Coat the canvas.  Use a strong magnifier.  With a very sharp knife and many gentle cuts, make a single, crisp incision right over the speck, along the same axis as the major canvas texture.  Keep up the incisions down into the speck, through the little pocket opening you made in the coating.  The strategy is sort of to cut the speck in half, spread the opening in the canvas apart, and dig out the speck pieces.  Sometimes it helps to wipe down the surface directly over the speck with a moist paper towel.  Then tease the cut sides of the coating back together.  It's all about delicacy.  Easy.  Yeah, right.  But it works a lot of the time.

If you're using canvas, you will see a lot more surface and substrate anomalies than you would like.  Actually, "specks" are among the more benign diseases of canvas. Factory supplied "Craters" are the worst, second only to the craters one digs for one's self in the over enthusiastic pursuit of specks.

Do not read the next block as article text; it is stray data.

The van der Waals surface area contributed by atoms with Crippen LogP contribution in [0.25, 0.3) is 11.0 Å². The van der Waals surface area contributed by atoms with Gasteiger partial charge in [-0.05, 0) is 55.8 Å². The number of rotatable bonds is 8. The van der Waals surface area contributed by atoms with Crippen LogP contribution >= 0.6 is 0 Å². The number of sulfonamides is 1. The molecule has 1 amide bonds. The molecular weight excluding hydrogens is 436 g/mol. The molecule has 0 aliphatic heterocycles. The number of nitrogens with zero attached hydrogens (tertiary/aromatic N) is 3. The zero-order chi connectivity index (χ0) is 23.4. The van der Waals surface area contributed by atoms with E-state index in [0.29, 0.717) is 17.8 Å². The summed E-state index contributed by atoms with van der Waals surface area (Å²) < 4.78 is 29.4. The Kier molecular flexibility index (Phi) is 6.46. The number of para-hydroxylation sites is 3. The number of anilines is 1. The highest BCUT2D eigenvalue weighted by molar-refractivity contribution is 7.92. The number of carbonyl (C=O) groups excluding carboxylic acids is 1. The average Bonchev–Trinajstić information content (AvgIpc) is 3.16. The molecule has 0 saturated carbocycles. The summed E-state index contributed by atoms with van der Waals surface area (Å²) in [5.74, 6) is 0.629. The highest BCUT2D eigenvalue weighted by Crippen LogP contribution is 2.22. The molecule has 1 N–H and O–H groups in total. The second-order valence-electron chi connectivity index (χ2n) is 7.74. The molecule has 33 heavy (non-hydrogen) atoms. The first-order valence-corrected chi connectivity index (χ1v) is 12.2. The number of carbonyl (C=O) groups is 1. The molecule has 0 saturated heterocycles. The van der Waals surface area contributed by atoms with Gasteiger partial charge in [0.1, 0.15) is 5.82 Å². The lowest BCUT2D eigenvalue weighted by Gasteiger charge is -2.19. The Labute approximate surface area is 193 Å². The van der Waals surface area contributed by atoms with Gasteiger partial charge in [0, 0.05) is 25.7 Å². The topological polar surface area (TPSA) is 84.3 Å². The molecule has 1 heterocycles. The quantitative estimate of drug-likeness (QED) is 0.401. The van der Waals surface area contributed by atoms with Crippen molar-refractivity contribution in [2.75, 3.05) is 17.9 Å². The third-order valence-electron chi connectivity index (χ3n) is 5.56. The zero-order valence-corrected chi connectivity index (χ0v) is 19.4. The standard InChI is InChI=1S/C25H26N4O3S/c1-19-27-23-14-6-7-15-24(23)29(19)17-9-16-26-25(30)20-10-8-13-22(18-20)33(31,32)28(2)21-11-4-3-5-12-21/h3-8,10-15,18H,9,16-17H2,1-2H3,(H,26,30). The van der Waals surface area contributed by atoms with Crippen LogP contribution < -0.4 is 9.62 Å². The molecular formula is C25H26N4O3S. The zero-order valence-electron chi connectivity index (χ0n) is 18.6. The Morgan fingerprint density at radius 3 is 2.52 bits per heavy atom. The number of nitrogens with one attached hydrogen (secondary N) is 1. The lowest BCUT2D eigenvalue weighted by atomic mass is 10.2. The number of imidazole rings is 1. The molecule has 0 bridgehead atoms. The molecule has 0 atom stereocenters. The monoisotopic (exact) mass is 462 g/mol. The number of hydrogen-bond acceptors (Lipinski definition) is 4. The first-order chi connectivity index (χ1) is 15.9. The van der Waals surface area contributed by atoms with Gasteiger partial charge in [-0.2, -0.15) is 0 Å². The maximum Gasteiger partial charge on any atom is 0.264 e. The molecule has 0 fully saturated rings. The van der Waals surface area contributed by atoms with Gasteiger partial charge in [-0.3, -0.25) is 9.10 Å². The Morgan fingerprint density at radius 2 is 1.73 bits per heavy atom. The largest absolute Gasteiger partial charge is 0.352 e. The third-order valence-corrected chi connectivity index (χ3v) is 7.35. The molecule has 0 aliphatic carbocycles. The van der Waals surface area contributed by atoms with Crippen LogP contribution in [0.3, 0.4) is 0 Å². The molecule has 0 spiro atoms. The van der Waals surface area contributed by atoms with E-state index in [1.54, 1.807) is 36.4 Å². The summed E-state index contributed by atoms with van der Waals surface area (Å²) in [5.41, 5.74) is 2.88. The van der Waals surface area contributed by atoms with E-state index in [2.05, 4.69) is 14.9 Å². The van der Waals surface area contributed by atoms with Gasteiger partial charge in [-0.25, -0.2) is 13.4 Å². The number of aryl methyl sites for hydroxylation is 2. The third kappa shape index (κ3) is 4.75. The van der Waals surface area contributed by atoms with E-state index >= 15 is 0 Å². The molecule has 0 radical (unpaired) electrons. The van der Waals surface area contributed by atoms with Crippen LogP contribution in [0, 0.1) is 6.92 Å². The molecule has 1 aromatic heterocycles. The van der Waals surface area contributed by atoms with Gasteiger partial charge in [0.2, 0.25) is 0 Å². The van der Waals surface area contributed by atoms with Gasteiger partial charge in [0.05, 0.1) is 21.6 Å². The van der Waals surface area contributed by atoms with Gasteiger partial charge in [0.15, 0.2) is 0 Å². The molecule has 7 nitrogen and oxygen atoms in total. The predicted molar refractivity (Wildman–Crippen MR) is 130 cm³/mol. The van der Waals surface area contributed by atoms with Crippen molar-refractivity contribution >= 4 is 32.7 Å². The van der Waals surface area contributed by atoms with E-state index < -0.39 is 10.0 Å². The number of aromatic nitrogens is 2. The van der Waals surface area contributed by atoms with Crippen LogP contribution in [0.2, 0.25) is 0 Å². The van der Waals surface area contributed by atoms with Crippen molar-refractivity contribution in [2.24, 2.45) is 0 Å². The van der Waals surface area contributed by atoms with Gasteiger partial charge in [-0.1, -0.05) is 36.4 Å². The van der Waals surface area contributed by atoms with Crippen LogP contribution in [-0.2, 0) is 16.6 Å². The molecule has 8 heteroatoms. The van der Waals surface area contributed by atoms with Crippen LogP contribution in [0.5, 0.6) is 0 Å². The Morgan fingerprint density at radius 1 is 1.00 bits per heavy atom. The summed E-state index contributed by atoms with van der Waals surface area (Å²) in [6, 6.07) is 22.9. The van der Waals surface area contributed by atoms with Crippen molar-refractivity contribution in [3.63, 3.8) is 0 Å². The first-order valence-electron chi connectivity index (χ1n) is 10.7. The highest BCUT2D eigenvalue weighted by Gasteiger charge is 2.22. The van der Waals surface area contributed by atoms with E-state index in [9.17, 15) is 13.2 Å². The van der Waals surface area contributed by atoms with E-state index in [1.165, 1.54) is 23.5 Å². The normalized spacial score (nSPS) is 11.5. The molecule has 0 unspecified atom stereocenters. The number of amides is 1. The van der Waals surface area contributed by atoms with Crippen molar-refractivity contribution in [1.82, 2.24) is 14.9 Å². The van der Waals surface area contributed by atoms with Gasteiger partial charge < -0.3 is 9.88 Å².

The ones you have don't look too deep.
« Last Edit: November 20, 2012, 04:29:41 PM by bill t. » Logged
Kanvas Keepsakes
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« Reply #2 on: November 20, 2012, 05:18:30 PM »
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Thanks T.  Appreciate the very informed response.  I just hate printing 2-3 times to get one canvas right.  I'm gonna try your method on removing the specs.  Appreciate it
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Justan
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« Reply #3 on: November 21, 2012, 09:36:12 AM »